US Bishops’ Report: Child Sex Abuse Allegations Have Doubled Over Last Year

News: US News
by Anita Carey  •  •  June 5, 2019   

Victims' compensation programs criticized as a "very shrewd act"

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WASHINGTON ( - The number of victims of clerical sex abuse doubled after victim compensation programs were instituted.

On Friday, the 2018 annual audit of the implementation of the Charter for the Protection of Children and Young People was released showing the bishops reported in the past years, 1,385 adults came forward with 1,455 allegations of clerical sexual abuse.

This is more than double the number of reports from the previous reporting period that recorded 693 allegations of abuse.

The auditing period ran from July 1, 2017 to June 30, 2018, and it was a detailed look at 72 of 197 dioceses and eparchies throughout the United States. Four eparchies did not participate in the self-reporting audit.

The U.S. Conference of Catholic Bishops claimed the spike in the number of complaints was a result of the victim compensation program implemented in the five New York dioceses.

Francesco Cesareo, chairman of the National Review Board for the Protection of Children and Young People, said, "This can be attributed to the additional allegations received in five New York diocese as a result of the implementation of their Independent Reconciliation and Compensation programs."

This is also the first full year after the allegations against Theodore McCarrick surfaced.

These current allegations point to the reality that sexual abuse of minors should not be considered a thing of the past.

Cesareo noted one other claim that blasted the bishops' claim that the sexual abuse of children is "historical." He said, "What is concerning are the 26 allegations by current minors (12 males and 14 females) reported in 2018."

"These current allegations point to the reality that sexual abuse of minors by the clergy should not be considered by bishops as a thing of the past or a distant memory," Cesareo wrote.

Cesareo went on to note that there is an "issue of complacency."

He said, "The fact that approximately 14% [10 to 11] diocese/eparchies that had on-site visits will require a follow-up at the end of the next audit cycle is indicative of the laxity that exists in some dioceses that should cause some pause."

Cesareo also called for an overhaul of the audit procedure, saying:

It is for this reason that the National Review Board calls for a more in-depth audit, as well as ensuring the complete independence of the audit if the bishops hope to regain the trust of the laity in assuring that children and young people are indeed safe within our institutions. This will not only require a new audit instrument but also a revision of the Charter that will incorporate new practices, such as parish audits, that will offer greater assurance of compliance.

The numbers of allegations can be expected to surge even higher during the next audit period of 2018 to 2019 as five dioceses in New Jersey, seven in Pennsylvania and six in California have or will also be implementing victim compensation funds.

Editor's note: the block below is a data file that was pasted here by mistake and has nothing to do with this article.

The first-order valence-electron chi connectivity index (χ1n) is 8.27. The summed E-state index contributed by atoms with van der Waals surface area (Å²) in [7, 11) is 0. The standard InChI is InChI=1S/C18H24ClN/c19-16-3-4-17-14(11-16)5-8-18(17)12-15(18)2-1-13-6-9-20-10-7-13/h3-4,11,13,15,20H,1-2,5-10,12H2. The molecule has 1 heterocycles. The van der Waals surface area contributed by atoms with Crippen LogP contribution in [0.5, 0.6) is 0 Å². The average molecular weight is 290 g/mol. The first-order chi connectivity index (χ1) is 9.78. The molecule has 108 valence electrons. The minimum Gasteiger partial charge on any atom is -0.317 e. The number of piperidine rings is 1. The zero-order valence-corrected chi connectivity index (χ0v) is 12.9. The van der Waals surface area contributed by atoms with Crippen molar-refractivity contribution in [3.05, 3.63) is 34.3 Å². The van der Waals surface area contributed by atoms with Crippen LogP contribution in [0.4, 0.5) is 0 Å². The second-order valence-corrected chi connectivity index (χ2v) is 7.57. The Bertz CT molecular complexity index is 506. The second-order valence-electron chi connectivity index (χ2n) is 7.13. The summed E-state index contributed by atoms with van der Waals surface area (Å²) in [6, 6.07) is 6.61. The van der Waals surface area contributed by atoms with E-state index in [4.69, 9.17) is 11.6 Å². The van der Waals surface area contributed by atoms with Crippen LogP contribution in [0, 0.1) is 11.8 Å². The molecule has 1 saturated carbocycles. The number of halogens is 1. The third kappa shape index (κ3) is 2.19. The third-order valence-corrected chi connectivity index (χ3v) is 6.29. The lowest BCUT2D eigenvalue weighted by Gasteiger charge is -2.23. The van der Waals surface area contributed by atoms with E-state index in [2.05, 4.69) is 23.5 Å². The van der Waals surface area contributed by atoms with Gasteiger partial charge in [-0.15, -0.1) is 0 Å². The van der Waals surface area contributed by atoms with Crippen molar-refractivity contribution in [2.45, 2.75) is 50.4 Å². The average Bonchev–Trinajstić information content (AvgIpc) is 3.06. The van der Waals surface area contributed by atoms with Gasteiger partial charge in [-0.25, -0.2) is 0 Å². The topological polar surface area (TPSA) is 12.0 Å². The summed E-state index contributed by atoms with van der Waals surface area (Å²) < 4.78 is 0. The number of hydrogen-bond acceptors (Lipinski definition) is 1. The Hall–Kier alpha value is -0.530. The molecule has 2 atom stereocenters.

As these victims' programs are rolling out, victims' rights groups and sexual abuse attorneys are raising some concerns. One concern is that it deflects from removing the abusers and the bishops that covered for them.

In a report on the California dioceses' program, sexual abuse victim and the Missouri director of the Survivors Network of those Abused by Priests, David Clohessy, told ABC10, "What the fund does, is it changes the entire focus away from who committed abuse, who concealed abuse on to how we going to divvy up some money?"

A second concern is that the silence about the abuse will continue. Mike Reck, an attorney for Jeff Anderson & Associates, explained that these settlements differ from civil litigation in that there is no public disclosure.

"[T]here's no real transparency as in who the claims are filed against, what are they settled for or how Church officials failed those survivors back when they were children because it's not subject to the same disclosures and the same oversight that court proceedings are," he said.

Reck also noted that victims' settlements through the funds are "traditionally much lower than what survivors would be receiving through a court."


Victims who settle through the funds also sign away all rights to future lawsuits and compensation.

Statutes of limitations in many states prevent victims from getting justice for their case, but many states, including California, are looking to increase them.

In January, New York legislators voted to increase the statute of limitations to age 55 and gave victims a one-year window to pursue civil penalties.

Maryland legislators are looking to remove all statutes of limitations on child sexual abuse, but those measures were blocked in the Senate.

Legislators in Texas, Rhode Island, Arizona and Pennsylvania are also looking to extend the time victims of childhood sexual abuse can file claims.

"It's a very calculated, very shrewd act on behalf of Church officials to their benefit," Reck noted of the victim compensation programs.

"The major concern for advocates is all of survivors who don't know about their rights, who don't about this potential change in the statute of limitations may forever give up those rights before they even know they're going to have them," Reck said.

"This past year has been an unfortunate reminder of the sin and crime of sexual abuse of minors by the clergy, made more dire by the failure of leadership which enabled such abuse to occur," Cesareo wrote.

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